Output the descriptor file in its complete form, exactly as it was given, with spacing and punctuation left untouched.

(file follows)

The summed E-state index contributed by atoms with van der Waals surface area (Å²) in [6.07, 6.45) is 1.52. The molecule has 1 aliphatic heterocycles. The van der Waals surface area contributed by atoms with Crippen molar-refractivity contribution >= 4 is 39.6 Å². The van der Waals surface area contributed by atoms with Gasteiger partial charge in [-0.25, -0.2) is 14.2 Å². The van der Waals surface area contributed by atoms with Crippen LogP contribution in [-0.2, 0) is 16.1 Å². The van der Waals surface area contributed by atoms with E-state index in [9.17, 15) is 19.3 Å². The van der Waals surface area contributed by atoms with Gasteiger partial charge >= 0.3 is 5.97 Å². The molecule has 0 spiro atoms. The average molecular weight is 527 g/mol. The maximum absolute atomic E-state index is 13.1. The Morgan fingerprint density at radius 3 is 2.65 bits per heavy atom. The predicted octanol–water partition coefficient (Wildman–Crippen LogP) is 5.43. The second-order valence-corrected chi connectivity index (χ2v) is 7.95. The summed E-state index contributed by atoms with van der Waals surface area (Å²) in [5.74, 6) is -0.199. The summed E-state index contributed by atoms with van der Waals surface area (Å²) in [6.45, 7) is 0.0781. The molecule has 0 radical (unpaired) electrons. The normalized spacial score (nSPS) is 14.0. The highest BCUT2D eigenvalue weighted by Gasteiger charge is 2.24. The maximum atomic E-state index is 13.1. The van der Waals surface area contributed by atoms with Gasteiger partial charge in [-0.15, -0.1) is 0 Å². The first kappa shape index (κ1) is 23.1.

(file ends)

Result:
The summed E-state index contributed by atoms with van der Waals surface area (Å²) in [6.07, 6.45) is 1.52. The molecule has 1 aliphatic heterocycles. The van der Waals surface area contributed by atoms with Crippen molar-refractivity contribution >= 4 is 39.6 Å². The van der Waals surface area contributed by atoms with Gasteiger partial charge in [-0.25, -0.2) is 14.2 Å². The van der Waals surface area contributed by atoms with Crippen LogP contribution in [-0.2, 0) is 16.1 Å². The van der Waals surface area contributed by atoms with E-state index in [9.17, 15) is 19.3 Å². The van der Waals surface area contributed by atoms with Gasteiger partial charge >= 0.3 is 5.97 Å². The molecule has 0 spiro atoms. The average molecular weight is 527 g/mol. The maximum absolute atomic E-state index is 13.1. The Morgan fingerprint density at radius 3 is 2.65 bits per heavy atom. The predicted octanol–water partition coefficient (Wildman–Crippen LogP) is 5.43. The second-order valence-corrected chi connectivity index (χ2v) is 7.95. The summed E-state index contributed by atoms with van der Waals surface area (Å²) in [5.74, 6) is -0.199. The summed E-state index contributed by atoms with van der Waals surface area (Å²) in [6.45, 7) is 0.0781. The molecule has 0 radical (unpaired) electrons. The normalized spacial score (nSPS) is 14.0. The highest BCUT2D eigenvalue weighted by Gasteiger charge is 2.24. The maximum atomic E-state index is 13.1. The van der Waals surface area contributed by atoms with Gasteiger partial charge in [-0.15, -0.1) is 0 Å². The first kappa shape index (κ1) is 23.1.